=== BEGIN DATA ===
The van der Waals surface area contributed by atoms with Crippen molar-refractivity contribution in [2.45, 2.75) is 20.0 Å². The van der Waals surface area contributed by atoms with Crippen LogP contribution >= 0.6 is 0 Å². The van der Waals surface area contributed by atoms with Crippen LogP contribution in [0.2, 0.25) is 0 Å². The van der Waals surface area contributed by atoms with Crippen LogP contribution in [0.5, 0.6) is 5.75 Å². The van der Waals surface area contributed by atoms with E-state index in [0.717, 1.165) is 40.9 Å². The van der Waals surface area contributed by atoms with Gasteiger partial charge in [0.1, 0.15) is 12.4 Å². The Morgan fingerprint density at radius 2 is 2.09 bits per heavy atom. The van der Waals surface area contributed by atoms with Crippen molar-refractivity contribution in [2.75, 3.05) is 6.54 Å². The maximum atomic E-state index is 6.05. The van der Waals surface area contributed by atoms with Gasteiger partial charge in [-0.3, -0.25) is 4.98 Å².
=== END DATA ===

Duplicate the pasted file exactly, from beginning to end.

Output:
The van der Waals surface area contributed by atoms with Crippen molar-refractivity contribution in [2.45, 2.75) is 20.0 Å². The van der Waals surface area contributed by atoms with Crippen LogP contribution >= 0.6 is 0 Å². The van der Waals surface area contributed by atoms with Crippen LogP contribution in [0.2, 0.25) is 0 Å². The van der Waals surface area contributed by atoms with Crippen LogP contribution in [0.5, 0.6) is 5.75 Å². The van der Waals surface area contributed by atoms with E-state index in [0.717, 1.165) is 40.9 Å². The van der Waals surface area contributed by atoms with Gasteiger partial charge in [0.1, 0.15) is 12.4 Å². The Morgan fingerprint density at radius 2 is 2.09 bits per heavy atom. The van der Waals surface area contributed by atoms with Crippen molar-refractivity contribution in [2.75, 3.05) is 6.54 Å². The maximum atomic E-state index is 6.05. The van der Waals surface area contributed by atoms with Gasteiger partial charge in [-0.3, -0.25) is 4.98 Å².